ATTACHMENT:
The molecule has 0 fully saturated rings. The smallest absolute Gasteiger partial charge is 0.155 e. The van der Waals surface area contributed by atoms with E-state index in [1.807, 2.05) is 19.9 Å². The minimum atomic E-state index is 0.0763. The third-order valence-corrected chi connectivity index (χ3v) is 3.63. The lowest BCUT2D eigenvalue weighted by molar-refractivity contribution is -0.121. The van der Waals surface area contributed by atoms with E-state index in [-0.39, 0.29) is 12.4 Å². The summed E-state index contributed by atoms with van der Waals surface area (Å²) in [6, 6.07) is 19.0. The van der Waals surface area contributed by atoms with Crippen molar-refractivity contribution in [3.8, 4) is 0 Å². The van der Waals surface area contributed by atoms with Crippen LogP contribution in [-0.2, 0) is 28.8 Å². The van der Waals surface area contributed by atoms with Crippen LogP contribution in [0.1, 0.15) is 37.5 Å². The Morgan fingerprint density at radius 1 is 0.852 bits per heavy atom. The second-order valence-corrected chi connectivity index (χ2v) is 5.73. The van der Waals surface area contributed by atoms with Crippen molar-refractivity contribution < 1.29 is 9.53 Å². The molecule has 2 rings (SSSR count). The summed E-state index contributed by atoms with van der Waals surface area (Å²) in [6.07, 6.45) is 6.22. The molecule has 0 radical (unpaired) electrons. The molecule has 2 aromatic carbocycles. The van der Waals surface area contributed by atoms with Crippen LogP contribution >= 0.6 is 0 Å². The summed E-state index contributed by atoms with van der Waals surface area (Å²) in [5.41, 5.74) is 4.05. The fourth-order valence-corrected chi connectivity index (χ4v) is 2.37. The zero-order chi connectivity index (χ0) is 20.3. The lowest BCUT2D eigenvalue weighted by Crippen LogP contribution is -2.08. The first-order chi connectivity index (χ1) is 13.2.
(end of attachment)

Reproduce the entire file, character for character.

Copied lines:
The molecule has 0 fully saturated rings. The smallest absolute Gasteiger partial charge is 0.155 e. The van der Waals surface area contributed by atoms with E-state index in [1.807, 2.05) is 19.9 Å². The minimum atomic E-state index is 0.0763. The third-order valence-corrected chi connectivity index (χ3v) is 3.63. The lowest BCUT2D eigenvalue weighted by molar-refractivity contribution is -0.121. The van der Waals surface area contributed by atoms with E-state index in [-0.39, 0.29) is 12.4 Å². The summed E-state index contributed by atoms with van der Waals surface area (Å²) in [6, 6.07) is 19.0. The van der Waals surface area contributed by atoms with Crippen molar-refractivity contribution in [3.8, 4) is 0 Å². The van der Waals surface area contributed by atoms with Crippen LogP contribution in [-0.2, 0) is 28.8 Å². The van der Waals surface area contributed by atoms with Crippen LogP contribution in [0.1, 0.15) is 37.5 Å². The Morgan fingerprint density at radius 1 is 0.852 bits per heavy atom. The second-order valence-corrected chi connectivity index (χ2v) is 5.73. The van der Waals surface area contributed by atoms with Crippen molar-refractivity contribution < 1.29 is 9.53 Å². The molecule has 2 rings (SSSR count). The summed E-state index contributed by atoms with van der Waals surface area (Å²) in [6.07, 6.45) is 6.22. The molecule has 0 radical (unpaired) electrons. The molecule has 2 aromatic carbocycles. The van der Waals surface area contributed by atoms with Crippen LogP contribution >= 0.6 is 0 Å². The summed E-state index contributed by atoms with van der Waals surface area (Å²) in [5.41, 5.74) is 4.05. The fourth-order valence-corrected chi connectivity index (χ4v) is 2.37. The zero-order chi connectivity index (χ0) is 20.3. The lowest BCUT2D eigenvalue weighted by Crippen LogP contribution is -2.08. The first-order chi connectivity index (χ1) is 13.2.